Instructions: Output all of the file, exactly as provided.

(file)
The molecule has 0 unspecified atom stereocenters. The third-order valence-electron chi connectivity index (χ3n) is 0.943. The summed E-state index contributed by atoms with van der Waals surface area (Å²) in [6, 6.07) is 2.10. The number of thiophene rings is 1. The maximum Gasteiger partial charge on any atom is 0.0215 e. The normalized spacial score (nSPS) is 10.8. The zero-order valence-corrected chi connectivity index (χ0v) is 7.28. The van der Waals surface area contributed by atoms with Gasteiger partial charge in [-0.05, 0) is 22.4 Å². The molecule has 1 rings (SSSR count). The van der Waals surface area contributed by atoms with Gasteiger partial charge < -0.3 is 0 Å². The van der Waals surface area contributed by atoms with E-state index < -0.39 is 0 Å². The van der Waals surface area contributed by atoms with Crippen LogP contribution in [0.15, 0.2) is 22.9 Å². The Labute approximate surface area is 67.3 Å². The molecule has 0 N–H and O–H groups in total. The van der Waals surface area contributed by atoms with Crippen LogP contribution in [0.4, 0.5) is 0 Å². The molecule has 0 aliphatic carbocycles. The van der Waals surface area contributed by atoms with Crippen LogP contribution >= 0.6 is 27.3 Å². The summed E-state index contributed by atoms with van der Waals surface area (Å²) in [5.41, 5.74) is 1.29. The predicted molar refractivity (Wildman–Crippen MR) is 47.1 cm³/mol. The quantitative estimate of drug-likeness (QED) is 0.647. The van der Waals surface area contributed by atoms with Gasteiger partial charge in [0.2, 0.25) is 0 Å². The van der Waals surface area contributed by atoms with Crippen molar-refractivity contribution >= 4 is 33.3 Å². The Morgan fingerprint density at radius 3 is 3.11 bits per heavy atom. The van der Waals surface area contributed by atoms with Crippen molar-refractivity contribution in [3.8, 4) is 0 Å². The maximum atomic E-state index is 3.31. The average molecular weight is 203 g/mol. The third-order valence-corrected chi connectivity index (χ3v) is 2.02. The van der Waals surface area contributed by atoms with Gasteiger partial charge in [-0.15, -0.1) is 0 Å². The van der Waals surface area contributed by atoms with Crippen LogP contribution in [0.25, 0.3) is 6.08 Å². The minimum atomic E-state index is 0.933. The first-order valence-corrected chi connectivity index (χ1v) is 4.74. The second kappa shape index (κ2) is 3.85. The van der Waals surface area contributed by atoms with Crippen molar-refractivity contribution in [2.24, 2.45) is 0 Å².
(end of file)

The molecule has 0 unspecified atom stereocenters. The third-order valence-electron chi connectivity index (χ3n) is 0.943. The summed E-state index contributed by atoms with van der Waals surface area (Å²) in [6, 6.07) is 2.10. The number of thiophene rings is 1. The maximum Gasteiger partial charge on any atom is 0.0215 e. The normalized spacial score (nSPS) is 10.8. The zero-order valence-corrected chi connectivity index (χ0v) is 7.28. The van der Waals surface area contributed by atoms with Gasteiger partial charge in [-0.05, 0) is 22.4 Å². The molecule has 1 rings (SSSR count). The van der Waals surface area contributed by atoms with Gasteiger partial charge < -0.3 is 0 Å². The van der Waals surface area contributed by atoms with E-state index < -0.39 is 0 Å². The van der Waals surface area contributed by atoms with Crippen LogP contribution in [0.15, 0.2) is 22.9 Å². The Labute approximate surface area is 67.3 Å². The molecule has 0 N–H and O–H groups in total. The van der Waals surface area contributed by atoms with Crippen LogP contribution in [0.4, 0.5) is 0 Å². The molecule has 0 aliphatic carbocycles. The van der Waals surface area contributed by atoms with Crippen LogP contribution >= 0.6 is 27.3 Å². The summed E-state index contributed by atoms with van der Waals surface area (Å²) in [5.41, 5.74) is 1.29. The predicted molar refractivity (Wildman–Crippen MR) is 47.1 cm³/mol. The quantitative estimate of drug-likeness (QED) is 0.647. The van der Waals surface area contributed by atoms with Gasteiger partial charge in [0.2, 0.25) is 0 Å². The van der Waals surface area contributed by atoms with Crippen molar-refractivity contribution >= 4 is 33.3 Å². The Morgan fingerprint density at radius 3 is 3.11 bits per heavy atom. The van der Waals surface area contributed by atoms with Crippen molar-refractivity contribution in [3.8, 4) is 0 Å². The maximum atomic E-state index is 3.31. The average molecular weight is 203 g/mol. The third-order valence-corrected chi connectivity index (χ3v) is 2.02. The van der Waals surface area contributed by atoms with Gasteiger partial charge in [-0.15, -0.1) is 0 Å². The van der Waals surface area contributed by atoms with Crippen LogP contribution in [0.25, 0.3) is 6.08 Å². The minimum atomic E-state index is 0.933. The first-order valence-corrected chi connectivity index (χ1v) is 4.74. The second kappa shape index (κ2) is 3.85. The van der Waals surface area contributed by atoms with Crippen molar-refractivity contribution in [2.24, 2.45) is 0 Å².